House of the Rising Sun
Whether modern-day Louisiana or early 20th-century Texas, the worlds James Lee Burke (Wayfaring Stranger) creates crackle on his pages. The vivid sights, sounds and smells envelop readers observing the tormented lives of his troubled characters. House of the Rising Sun continues that exemplary standard for fiction with a captivating story of family, faith, betrayal and redemption.
In this fourth Hackberry Holland book, the former Texas Ranger is searching for his estranged son, Ishmael, in Mexico when he wanders into the middle of an arms deal. Hack destroys the munitions but discovers a gem-encrusted cup among the arsenal, which he tucks away and carries back to Texas.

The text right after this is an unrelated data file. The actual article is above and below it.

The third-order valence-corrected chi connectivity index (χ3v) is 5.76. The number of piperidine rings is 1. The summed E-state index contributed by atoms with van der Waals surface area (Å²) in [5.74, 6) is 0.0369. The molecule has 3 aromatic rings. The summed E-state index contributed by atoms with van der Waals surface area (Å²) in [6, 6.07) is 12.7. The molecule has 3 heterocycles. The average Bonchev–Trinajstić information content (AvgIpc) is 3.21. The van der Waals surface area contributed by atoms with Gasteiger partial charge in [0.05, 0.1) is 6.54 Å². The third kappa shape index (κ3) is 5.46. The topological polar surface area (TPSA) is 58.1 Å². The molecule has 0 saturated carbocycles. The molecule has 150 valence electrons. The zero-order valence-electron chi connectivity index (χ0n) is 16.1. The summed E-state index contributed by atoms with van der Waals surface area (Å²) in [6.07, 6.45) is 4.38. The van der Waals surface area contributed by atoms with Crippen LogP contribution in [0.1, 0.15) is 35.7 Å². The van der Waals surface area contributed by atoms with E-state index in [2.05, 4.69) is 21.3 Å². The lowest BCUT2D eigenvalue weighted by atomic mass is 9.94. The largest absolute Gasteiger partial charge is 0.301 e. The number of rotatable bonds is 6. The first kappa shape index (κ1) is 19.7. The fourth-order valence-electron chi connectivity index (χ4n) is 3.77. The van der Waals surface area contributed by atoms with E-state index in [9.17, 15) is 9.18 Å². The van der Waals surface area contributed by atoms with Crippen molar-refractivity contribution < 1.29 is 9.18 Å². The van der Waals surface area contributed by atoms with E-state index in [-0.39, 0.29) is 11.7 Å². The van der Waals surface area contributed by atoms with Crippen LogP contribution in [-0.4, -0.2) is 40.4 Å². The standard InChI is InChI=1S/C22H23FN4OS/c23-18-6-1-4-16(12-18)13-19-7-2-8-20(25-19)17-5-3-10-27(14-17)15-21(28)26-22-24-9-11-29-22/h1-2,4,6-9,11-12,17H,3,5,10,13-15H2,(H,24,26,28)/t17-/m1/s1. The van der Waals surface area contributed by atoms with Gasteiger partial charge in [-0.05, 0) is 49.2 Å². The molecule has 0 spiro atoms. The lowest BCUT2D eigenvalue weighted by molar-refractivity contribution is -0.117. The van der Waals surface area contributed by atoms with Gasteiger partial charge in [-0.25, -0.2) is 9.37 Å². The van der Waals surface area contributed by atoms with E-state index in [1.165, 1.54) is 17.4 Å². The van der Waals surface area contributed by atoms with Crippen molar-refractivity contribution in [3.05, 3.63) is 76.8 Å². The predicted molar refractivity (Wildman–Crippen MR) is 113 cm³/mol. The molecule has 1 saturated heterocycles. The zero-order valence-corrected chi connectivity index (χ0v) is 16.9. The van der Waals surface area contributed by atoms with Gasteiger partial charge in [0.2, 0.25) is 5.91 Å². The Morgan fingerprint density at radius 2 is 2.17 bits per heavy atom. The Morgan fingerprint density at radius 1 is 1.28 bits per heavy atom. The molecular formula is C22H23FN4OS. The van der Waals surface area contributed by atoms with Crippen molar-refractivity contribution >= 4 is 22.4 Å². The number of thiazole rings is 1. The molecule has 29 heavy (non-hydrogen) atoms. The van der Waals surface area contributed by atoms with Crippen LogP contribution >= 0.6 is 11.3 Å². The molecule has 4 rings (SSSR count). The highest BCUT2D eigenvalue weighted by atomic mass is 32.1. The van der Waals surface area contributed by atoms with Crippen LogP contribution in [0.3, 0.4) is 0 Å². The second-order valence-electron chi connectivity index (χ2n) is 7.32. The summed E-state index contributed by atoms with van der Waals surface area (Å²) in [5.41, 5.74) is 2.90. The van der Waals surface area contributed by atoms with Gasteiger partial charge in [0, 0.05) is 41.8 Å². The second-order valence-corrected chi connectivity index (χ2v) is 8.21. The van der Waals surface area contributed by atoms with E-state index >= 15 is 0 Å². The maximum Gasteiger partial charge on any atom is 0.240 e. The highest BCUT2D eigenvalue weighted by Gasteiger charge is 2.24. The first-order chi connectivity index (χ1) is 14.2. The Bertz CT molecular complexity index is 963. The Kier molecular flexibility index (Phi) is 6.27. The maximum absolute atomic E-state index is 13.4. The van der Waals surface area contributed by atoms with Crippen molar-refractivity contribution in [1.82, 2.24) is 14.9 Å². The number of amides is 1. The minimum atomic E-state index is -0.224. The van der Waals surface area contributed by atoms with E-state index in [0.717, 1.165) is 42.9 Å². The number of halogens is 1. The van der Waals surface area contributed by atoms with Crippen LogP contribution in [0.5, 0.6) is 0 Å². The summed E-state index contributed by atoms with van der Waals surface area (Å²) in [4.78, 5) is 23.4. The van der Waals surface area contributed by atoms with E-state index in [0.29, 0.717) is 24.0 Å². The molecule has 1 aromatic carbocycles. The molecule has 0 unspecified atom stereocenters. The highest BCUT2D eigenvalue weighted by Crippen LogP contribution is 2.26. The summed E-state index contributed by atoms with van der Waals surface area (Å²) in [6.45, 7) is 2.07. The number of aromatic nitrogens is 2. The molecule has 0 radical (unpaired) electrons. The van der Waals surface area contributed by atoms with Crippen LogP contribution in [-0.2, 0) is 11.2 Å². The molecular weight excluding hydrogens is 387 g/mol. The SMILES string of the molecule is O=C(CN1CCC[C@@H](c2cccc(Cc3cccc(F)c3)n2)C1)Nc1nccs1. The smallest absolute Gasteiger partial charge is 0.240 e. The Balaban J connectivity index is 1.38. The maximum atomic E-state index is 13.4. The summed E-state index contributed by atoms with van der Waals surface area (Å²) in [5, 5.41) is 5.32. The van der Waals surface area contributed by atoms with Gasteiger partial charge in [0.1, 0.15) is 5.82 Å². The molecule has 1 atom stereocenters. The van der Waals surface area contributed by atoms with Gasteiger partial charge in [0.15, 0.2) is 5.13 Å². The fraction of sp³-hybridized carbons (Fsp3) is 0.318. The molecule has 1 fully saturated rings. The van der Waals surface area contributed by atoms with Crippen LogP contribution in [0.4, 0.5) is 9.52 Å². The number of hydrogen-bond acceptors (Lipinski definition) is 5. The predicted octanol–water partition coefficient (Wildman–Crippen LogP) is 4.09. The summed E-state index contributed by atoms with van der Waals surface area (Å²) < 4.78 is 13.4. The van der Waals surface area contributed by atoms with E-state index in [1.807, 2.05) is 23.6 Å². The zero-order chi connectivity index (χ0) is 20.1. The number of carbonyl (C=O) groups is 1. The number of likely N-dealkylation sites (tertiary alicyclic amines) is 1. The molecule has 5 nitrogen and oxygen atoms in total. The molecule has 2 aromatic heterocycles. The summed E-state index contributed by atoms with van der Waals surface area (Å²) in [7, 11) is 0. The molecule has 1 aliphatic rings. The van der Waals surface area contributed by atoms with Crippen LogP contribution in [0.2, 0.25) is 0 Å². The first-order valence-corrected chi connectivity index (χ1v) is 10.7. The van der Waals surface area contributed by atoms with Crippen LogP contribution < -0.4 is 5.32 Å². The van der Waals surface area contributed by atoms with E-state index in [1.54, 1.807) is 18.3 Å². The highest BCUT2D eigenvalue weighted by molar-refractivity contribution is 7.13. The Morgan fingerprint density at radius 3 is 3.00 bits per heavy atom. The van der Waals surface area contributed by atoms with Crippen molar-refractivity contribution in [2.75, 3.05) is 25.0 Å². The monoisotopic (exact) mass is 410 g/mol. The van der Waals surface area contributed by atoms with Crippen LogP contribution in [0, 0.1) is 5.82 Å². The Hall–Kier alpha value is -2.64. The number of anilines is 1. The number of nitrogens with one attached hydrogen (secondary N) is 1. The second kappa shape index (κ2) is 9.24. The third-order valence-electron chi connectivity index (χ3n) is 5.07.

Powerful businessman Arnold Beckman believes the artifact is rightfully his and will stop at nothing to take it back, including kidnapping war hero Ishmael, who is recovering from serious leg injuries sustained at the Great War's Battle of the Marne. Hack must fight his personal demons and outsmart the deadly Beckman in order to save his son.
Brimming with delectably evil villains and heroes whose white hats have grown dingy from the dirt they've rolled in, House of the Rising Sun is a masterstroke in Burke's exceptional body of work. He balances the characters' introspection with suspenseful action, keeping the momentum of the novel quick and engaging; packs insightful thoughts on humanity into colorful quips; and, despite the bleakness of the plot, interjects hilarious scenes like Hack learning to drive a motorcar.
Everyone should experience the beauty of James Lee Burke's fiction at least once. House of the Rising Sun is a perfect opportunity to do so. --Jen Forbus of Jen's Book Thoughts